The monuments at Carrowmore are fascinating. Many of them have what look like miniature dolmens in their centre. Quite a number are built on elevated platforms, and some have quite early dates. In some cases, the kerbs consist of upright stones rather than the recumbent kerbs which one encounters at Loughcrew and Brú na Bóinne. In certain cases, the Neolithic monuments were altered or added to in the Bronze Age. Sadly, much of the material in their chambers was removed by treasure hunters and early antiquarians in the 19th century. However, there is still much to see. Over 50 monuments were detailed by antiquarian George Petrie in the 1830s, although some of these dated from the Bronze Age and later. A number of monuments are within the OPW-owned lands at Carrowmore, but there are plenty more situated on private farmland in the vicinity.
The largest monument in the complex is Listoghil with its recently restored cairn. The entrance kerb stone has a unique feature which resembles a footprint, echoing traditions of coronation stones in Irish myth and folklore in different parts of the country. At Tara, for instance, the tradition of Lia Fáil is that it would scream out loud when the rightful king placed his foot on it.
Martin told me that the dolmen-like chamber of Listoghil was built first and that a cairn was only added about three centuries later. In recent history, stones from that cairn were taken to be used to build field walls in the area. In 1997, these field walls were dismantled and the stones returned to form the cairn which one sees today.
One of the great disappointments about the cairn, apart from the hideous modern look of those gabion baskets, is that it completely obscures what would otherwise be a tremendous view of the surrounding countryside that could be gleaned here before the excavation and restoration of Listoghil. The chamber points towards the Ballygawley Mountains for sunrise at the time of Samhain and Imbolc, at the beginning of winter and the beginning of spring. This has been documented by Padraig Meehan in recent years. The cairn, though, blocks views towards Magherabeg and the impressive Ben Bulben in the distance, not to mention Queen Medb’s Cairn on the summit of Knocknarea (the hill of the moon), which seems to quite dominate the landscape of the whole Cúl Irra peninsula upon which Carrowmore is located.
A lot of the stones are gneiss, which Martin tells me is not very suited to carving megalithic art. A lot of the decorated stones at Brú na Bóinne are of greywacke, a type of muddy sandstone, which lends itself better to the picking and incising of art.
One never fails to be impressed, when in the midst of these complexes of prehistoric structures, by the sheer number of monuments and stones which make them up, and the immense human effort that would have been required to create them in an era before metallurgy and when only physical exertion, and no mechanised intervention, was used to bring it all together. The people of the Neolithic were hardy, dedicated, tenacious and inventive. Carrowmore proves that beyond doubt.
My next port of call proved the most arduous of the day’s visits. I couldn’t come to Sligo without visiting probably its most famous, and indeed visually impressive, monument – Queen Medb’s Cairn.
For a not terribly unfit but not exactly sprightly fellow like myself, the walk to the top required a considerable expenditure of energy. For that reason, I concentrated on getting myself and my camera equipment to the top, so there is not much footage of the climb!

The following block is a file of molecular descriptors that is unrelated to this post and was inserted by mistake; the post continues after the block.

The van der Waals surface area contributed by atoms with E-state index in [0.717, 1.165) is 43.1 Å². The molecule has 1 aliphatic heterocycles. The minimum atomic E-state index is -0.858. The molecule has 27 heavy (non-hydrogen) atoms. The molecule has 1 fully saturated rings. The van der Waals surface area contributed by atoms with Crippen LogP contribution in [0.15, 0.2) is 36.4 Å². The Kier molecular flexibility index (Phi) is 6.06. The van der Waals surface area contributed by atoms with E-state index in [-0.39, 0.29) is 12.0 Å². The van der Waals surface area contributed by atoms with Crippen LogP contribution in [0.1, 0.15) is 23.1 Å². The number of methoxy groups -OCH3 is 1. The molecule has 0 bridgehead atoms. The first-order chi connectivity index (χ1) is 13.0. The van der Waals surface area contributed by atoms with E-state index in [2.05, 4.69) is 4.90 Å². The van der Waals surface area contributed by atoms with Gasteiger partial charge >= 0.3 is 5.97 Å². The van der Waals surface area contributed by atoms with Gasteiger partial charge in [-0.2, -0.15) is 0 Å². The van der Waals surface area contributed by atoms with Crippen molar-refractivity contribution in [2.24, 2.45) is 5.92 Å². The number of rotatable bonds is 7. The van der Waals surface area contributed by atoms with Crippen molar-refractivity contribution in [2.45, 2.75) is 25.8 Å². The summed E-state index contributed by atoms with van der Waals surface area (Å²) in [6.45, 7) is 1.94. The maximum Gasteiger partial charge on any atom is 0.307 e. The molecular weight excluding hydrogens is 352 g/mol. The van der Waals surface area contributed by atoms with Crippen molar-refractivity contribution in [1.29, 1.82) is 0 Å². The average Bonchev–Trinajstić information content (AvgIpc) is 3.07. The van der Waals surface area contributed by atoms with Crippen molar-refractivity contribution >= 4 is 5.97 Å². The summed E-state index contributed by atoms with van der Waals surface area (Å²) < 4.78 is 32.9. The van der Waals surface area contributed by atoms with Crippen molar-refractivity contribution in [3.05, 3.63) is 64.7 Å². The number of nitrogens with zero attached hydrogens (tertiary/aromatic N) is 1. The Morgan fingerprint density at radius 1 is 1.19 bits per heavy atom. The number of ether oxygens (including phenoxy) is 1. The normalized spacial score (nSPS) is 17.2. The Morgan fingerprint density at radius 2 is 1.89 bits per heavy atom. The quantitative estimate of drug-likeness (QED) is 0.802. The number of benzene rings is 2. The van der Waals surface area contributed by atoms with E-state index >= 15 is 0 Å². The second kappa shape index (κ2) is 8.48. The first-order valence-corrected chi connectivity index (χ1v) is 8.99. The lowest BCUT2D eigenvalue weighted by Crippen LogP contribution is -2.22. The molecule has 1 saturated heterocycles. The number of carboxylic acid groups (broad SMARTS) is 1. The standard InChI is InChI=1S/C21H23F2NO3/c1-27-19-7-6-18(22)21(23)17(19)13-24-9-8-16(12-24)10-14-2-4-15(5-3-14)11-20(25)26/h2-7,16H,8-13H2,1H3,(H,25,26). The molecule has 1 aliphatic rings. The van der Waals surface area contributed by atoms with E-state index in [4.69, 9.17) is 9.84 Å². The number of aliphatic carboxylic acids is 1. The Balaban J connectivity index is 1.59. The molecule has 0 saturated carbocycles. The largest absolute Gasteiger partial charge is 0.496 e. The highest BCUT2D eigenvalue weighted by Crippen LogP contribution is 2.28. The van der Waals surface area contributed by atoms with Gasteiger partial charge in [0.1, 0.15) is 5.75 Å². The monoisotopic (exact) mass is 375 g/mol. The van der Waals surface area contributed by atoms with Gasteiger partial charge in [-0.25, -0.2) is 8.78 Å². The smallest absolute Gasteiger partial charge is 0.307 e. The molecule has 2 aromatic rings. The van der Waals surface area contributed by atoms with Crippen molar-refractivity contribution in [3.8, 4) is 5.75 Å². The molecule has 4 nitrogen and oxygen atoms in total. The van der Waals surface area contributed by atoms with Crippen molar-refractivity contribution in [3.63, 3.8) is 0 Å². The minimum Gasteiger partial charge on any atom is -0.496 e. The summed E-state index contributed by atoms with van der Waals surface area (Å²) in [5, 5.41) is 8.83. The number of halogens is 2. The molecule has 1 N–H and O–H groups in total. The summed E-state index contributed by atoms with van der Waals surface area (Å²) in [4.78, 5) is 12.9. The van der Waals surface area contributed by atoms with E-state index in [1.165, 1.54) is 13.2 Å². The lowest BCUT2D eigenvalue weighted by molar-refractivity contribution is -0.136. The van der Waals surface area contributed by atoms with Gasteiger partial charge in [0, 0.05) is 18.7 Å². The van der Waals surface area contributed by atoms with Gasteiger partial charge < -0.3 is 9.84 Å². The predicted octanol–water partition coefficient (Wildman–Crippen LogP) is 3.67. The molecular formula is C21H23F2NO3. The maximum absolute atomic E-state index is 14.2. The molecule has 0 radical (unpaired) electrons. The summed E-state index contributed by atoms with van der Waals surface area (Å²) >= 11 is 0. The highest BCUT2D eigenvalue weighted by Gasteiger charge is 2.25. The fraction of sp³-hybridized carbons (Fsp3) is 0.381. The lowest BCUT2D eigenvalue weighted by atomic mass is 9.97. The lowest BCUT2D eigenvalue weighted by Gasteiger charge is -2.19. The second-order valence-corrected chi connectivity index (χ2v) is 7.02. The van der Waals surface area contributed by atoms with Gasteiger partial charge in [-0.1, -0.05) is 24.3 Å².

The journey from the car park to the summit took me exactly half an hour. I was quite out of breath by the time I got to the top, but if anything the impressive Medb’s cairn and the views over Sligo and the Atlantic left me even more breathless. The fact that it was a warm, sunny evening made it all the experience of being here all the more enjoyable.
Queen Medb’s cairn is made up of hundreds of thousands of loose stones. The fact that people came up to the top of this mountain around 5,500 years ago is impressive enough, but to then exert themselves carrying these rocks into position to create this humongous cairn is even more impressive. Bewildering even.
At 65 metres in diameter, Queen Medb’s cairn is only slightly smaller than the great passage-tombs of the Boyne Valley. There is no immediate sign of a kerb, and one can only speculate about what passages or chambers might lie beneath its impressive bulk.
It is a singularly impressive monument to the tenacity, imagination and fortitude of a people who lived short, harsh lives on the Atlantic coast of Ireland around five and a half thousand years ago. To approach it from any direction is to approach one of the last unexplored cairns of Neolithic Ireland. It has never been excavated, perhaps thankfully, and for now at least it holds onto its secrets.
Queen Medb’s Cairn is situated at an elevation of 320 metres, and offers superb views over the Atlantic Ocean and the Cúl Irra peninsula. Its dominant position on this natural rotund, belly-like mountain means that it is visible from most of the other Neolithic sites in the region.
Martin Byrne says that, “by placing the cairn where they did the ancients transformed the whole mountain into a monument”. There are several much smaller, ruined cairns on Knocknarea, and some 30 hut sites were discovered on the hill in the late 1990s.
With a three-hour road journey back to the Boyne Valley ahead, I had to leave Queen Medb’s Cairn and descend along the pathway to the car. I took one last look and promised I would be back to Sligo, sooner rather than later.
There are plenty of sheep on the slopes of Knocknarea, as there are at many other ancient sites such as the Hill of Tara and Dowth. Carefully, I made my way down the sacred hill towards the car park.
As I watched the sun setting over the Hill of the Moon, I wondered in awe at the great age of the Sligo megalithic monuments, which predate their Brú na Bóinne counterparts by at least a couple of centuries. Here, on the west coast, the first farmers established their stone-building culture which was later to find ostentatious and gigantic expression in the Boyne Valley. Their efforts stand as a remarkable testament to their wondrous ingenuity and cosmology.
Thank you Sligo, one of the greatest archaeological and mythological landscapes of the world.
I hope to return to your wonderful megalithic shrines again very soon.
Watch my short film 'Sligo: A Megalithic Odyssey'
Carrowkeel.com - Martin Byrne's comprehensive and wonderful website about the Sligo megaliths.